Late Thursday, credit ratings agency Moody’s completed a review of bank credit ratings four months in the making and—in their words—“repositioned” their assessments. To use a less politically correct word, Moody’s downgraded more than a dozen large banks globally, in some cases by more than one notch.
As is often the case, coverage of these blanket downgrades has been, well, hyperbolic. Consider the following statements:
“…Fifteen major banks were hit with credit downgrades on Thursday that could do more damage to their bottom lines and further unsettle equity markets.”
“The health of 15 of the world's largest financial institutions has been called into serious question after Moody's downgraded their credit ratings, citing risk exposure and the eurozone crisis.”
Still others suggested the downgrades are “another weight” on the US economy “because the cost of doing business for these (banks) … will go up as result of having their rating lowered.”
Suffice it to say, we’ll take these alleged implications with a healthy dose of skepticism—in our view, this move is likely to prove mostly ineffectual.
Moody’s moves aren’t based on any really new information. The actions are predicated on four major factors. First, there’s the fact some major banks have earnings and revenue streams partly tied to capital markets that (for good or ill) gyrate—which has been widely known as long as there have been capital markets. The second criteria are capitalization and liquidity, which are fine—but confusing timing, considering banks have more capital and are more liquid today than in recent years. Third and fourth are European and US real estate market exposure—seemingly, two more very widely known factors. So it truly doesn’t seem these forces are sneaking up on anyone, similar to the downgrade Moody’s has telegraphed since putting them on watch in February.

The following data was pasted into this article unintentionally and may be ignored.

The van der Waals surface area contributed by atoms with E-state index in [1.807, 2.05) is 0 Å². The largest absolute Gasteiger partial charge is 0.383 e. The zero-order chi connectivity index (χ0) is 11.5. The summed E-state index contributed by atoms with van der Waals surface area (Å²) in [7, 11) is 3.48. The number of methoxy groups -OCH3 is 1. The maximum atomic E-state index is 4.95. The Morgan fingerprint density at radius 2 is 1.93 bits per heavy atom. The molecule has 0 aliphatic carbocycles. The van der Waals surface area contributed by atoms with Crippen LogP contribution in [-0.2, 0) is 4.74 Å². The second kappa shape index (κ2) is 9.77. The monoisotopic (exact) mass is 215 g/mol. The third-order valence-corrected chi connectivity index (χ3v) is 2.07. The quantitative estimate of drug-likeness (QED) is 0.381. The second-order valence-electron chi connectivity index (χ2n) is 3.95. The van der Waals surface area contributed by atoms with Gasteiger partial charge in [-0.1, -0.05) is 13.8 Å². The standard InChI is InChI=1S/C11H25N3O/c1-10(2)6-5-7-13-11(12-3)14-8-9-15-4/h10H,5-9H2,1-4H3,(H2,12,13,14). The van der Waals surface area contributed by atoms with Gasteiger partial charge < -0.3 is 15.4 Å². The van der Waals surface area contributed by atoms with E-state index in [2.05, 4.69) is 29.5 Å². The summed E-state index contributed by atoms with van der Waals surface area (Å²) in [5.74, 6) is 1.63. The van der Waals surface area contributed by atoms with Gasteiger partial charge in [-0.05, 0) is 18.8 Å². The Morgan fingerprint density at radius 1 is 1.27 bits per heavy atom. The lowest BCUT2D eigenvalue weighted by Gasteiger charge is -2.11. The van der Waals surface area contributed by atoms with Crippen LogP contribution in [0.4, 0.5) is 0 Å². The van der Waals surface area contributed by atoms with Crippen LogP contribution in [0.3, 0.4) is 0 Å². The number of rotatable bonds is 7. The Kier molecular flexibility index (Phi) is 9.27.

But at a broader level, raters’ importance is often vastly overstated—like in our selection of quotes above. Last December, for example, Standard and Poor’s downgraded over 30 global banks on similarly backward-looking information. No dire consequences ensued. In many cases, recent sovereign actions—like S&P’s 2011 US downgrade—were followed by lower interest rates (funding costs) on debt issued. Last week, Moody’s downgraded Spain’s rating from A3 to Baa3—and rates ticked up for a couple days thereafter. Yet as of Friday—nine days later—rates are below prevailing rates the day before the downgrade. Maybe Spain’s rates tick up from here, but if so, we’d suggest it’s highly unlikely Moody’s action is the culprit.
Now, there have been areas historically where ratings have mattered. Some institutions have been required by law to invest only in bonds above a certain grade. And bank regulation in both the US and EU has hinged on raters’ opinions (for reasons that utterly escape us). But the kicker is, these rules exist solely at the whim of the rule maker—and those whims can and do change.
Just ask ECB head Mario Draghi, who announced Friday it would ease collateral rules for eurozone banks, permitting them to borrow against lower-rated debt. In fact, the rules have even changed what kind of assets banks can borrow against—for example, securitized car loans are fair game now. Or ask EU officials, who just last week finished a slight rewrite of rules regarding ratings agency reliance on bank regulation.
There are a host of reasons to discount ratings agencies’ opinions—conflicts of interest, less-than-stellar track records and more. But another reason is this: There’s scant evidence the raters’ opinions are meaningfully predictive.